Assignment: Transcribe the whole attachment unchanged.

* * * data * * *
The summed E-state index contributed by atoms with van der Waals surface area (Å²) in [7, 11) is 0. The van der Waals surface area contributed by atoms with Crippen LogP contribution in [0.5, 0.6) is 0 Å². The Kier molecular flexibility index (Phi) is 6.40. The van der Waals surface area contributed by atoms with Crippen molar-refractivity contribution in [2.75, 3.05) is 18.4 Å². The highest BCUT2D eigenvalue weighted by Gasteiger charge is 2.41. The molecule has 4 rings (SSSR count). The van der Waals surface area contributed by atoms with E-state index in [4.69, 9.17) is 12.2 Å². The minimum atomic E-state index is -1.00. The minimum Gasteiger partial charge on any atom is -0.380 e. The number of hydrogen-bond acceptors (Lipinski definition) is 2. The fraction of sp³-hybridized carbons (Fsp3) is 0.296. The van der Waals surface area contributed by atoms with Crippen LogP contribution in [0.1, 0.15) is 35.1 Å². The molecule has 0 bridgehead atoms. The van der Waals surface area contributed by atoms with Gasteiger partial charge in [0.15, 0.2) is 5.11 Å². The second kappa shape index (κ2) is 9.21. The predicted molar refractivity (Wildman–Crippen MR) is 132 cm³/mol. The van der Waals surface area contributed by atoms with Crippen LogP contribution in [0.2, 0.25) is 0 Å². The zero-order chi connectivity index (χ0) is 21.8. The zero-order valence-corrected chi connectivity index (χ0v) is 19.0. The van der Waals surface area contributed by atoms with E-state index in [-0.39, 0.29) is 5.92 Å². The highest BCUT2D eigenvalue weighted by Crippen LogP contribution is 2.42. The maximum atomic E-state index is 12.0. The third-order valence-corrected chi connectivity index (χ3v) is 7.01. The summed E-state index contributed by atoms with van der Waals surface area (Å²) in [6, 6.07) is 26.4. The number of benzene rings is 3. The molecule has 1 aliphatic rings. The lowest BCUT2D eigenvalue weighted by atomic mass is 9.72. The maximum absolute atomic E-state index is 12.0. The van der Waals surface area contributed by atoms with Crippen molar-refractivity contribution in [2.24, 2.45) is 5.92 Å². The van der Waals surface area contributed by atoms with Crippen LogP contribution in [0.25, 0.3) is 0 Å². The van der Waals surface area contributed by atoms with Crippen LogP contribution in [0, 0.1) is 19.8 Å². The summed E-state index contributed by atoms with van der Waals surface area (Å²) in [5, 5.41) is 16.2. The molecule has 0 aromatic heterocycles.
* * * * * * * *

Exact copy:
The summed E-state index contributed by atoms with van der Waals surface area (Å²) in [7, 11) is 0. The van der Waals surface area contributed by atoms with Crippen LogP contribution in [0.5, 0.6) is 0 Å². The Kier molecular flexibility index (Phi) is 6.40. The van der Waals surface area contributed by atoms with Crippen molar-refractivity contribution in [2.75, 3.05) is 18.4 Å². The highest BCUT2D eigenvalue weighted by Gasteiger charge is 2.41. The molecule has 4 rings (SSSR count). The van der Waals surface area contributed by atoms with E-state index in [4.69, 9.17) is 12.2 Å². The minimum atomic E-state index is -1.00. The minimum Gasteiger partial charge on any atom is -0.380 e. The number of hydrogen-bond acceptors (Lipinski definition) is 2. The fraction of sp³-hybridized carbons (Fsp3) is 0.296. The van der Waals surface area contributed by atoms with Crippen LogP contribution in [0.1, 0.15) is 35.1 Å². The molecule has 0 bridgehead atoms. The van der Waals surface area contributed by atoms with Gasteiger partial charge in [0.15, 0.2) is 5.11 Å². The second kappa shape index (κ2) is 9.21. The predicted molar refractivity (Wildman–Crippen MR) is 132 cm³/mol. The van der Waals surface area contributed by atoms with Crippen LogP contribution in [0.2, 0.25) is 0 Å². The zero-order chi connectivity index (χ0) is 21.8. The zero-order valence-corrected chi connectivity index (χ0v) is 19.0. The van der Waals surface area contributed by atoms with E-state index in [-0.39, 0.29) is 5.92 Å². The highest BCUT2D eigenvalue weighted by Crippen LogP contribution is 2.42. The maximum atomic E-state index is 12.0. The third-order valence-corrected chi connectivity index (χ3v) is 7.01. The summed E-state index contributed by atoms with van der Waals surface area (Å²) in [6, 6.07) is 26.4. The number of benzene rings is 3. The molecule has 1 aliphatic rings. The lowest BCUT2D eigenvalue weighted by atomic mass is 9.72. The maximum absolute atomic E-state index is 12.0. The van der Waals surface area contributed by atoms with Crippen molar-refractivity contribution in [2.24, 2.45) is 5.92 Å². The van der Waals surface area contributed by atoms with Crippen LogP contribution in [0.25, 0.3) is 0 Å². The van der Waals surface area contributed by atoms with Crippen LogP contribution in [0, 0.1) is 19.8 Å². The summed E-state index contributed by atoms with van der Waals surface area (Å²) in [5, 5.41) is 16.2. The molecule has 0 aromatic heterocycles.